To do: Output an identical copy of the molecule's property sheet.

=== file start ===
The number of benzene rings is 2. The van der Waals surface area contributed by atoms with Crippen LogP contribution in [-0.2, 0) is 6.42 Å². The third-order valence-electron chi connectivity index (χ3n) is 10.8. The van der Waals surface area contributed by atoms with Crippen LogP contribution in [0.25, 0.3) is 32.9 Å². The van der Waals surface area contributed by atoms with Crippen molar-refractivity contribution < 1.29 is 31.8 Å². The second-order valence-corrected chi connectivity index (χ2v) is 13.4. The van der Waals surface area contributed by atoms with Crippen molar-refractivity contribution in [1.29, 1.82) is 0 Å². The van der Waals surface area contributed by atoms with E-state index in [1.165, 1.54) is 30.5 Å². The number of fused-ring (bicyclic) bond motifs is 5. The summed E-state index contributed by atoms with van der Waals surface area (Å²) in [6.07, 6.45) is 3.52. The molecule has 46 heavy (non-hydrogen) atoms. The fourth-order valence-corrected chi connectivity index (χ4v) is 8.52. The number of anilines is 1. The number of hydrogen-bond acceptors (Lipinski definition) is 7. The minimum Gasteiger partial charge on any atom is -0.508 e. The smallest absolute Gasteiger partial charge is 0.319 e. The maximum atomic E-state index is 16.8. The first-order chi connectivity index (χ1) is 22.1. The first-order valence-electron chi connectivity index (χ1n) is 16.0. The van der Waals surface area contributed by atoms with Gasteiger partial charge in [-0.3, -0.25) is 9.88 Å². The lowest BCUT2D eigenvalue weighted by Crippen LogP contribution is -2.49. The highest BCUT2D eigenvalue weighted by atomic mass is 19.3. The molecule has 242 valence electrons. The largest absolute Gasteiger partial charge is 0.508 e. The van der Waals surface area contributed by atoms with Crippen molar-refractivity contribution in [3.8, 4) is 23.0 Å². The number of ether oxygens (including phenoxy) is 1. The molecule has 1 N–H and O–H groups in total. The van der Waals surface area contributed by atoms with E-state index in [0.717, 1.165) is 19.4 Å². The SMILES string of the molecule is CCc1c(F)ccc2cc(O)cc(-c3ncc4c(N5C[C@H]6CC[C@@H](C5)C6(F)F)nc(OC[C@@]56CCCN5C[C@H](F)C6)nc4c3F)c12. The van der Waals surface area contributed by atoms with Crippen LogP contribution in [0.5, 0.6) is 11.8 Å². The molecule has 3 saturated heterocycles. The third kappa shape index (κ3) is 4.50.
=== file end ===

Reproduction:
The number of benzene rings is 2. The van der Waals surface area contributed by atoms with Crippen LogP contribution in [-0.2, 0) is 6.42 Å². The third-order valence-electron chi connectivity index (χ3n) is 10.8. The van der Waals surface area contributed by atoms with Crippen LogP contribution in [0.25, 0.3) is 32.9 Å². The van der Waals surface area contributed by atoms with Crippen molar-refractivity contribution < 1.29 is 31.8 Å². The second-order valence-corrected chi connectivity index (χ2v) is 13.4. The van der Waals surface area contributed by atoms with Crippen molar-refractivity contribution in [1.29, 1.82) is 0 Å². The van der Waals surface area contributed by atoms with E-state index in [1.165, 1.54) is 30.5 Å². The number of fused-ring (bicyclic) bond motifs is 5. The summed E-state index contributed by atoms with van der Waals surface area (Å²) in [6.07, 6.45) is 3.52. The molecule has 46 heavy (non-hydrogen) atoms. The fourth-order valence-corrected chi connectivity index (χ4v) is 8.52. The number of anilines is 1. The number of hydrogen-bond acceptors (Lipinski definition) is 7. The minimum Gasteiger partial charge on any atom is -0.508 e. The smallest absolute Gasteiger partial charge is 0.319 e. The maximum atomic E-state index is 16.8. The first-order chi connectivity index (χ1) is 22.1. The first-order valence-electron chi connectivity index (χ1n) is 16.0. The van der Waals surface area contributed by atoms with Gasteiger partial charge in [-0.3, -0.25) is 9.88 Å². The lowest BCUT2D eigenvalue weighted by Crippen LogP contribution is -2.49. The highest BCUT2D eigenvalue weighted by atomic mass is 19.3. The molecule has 242 valence electrons. The largest absolute Gasteiger partial charge is 0.508 e. The van der Waals surface area contributed by atoms with Crippen molar-refractivity contribution in [3.8, 4) is 23.0 Å². The number of ether oxygens (including phenoxy) is 1. The molecule has 1 N–H and O–H groups in total. The van der Waals surface area contributed by atoms with E-state index in [0.717, 1.165) is 19.4 Å². The SMILES string of the molecule is CCc1c(F)ccc2cc(O)cc(-c3ncc4c(N5C[C@H]6CC[C@@H](C5)C6(F)F)nc(OC[C@@]56CCCN5C[C@H](F)C6)nc4c3F)c12. The van der Waals surface area contributed by atoms with Crippen LogP contribution in [0.5, 0.6) is 11.8 Å². The molecule has 3 saturated heterocycles. The third kappa shape index (κ3) is 4.50.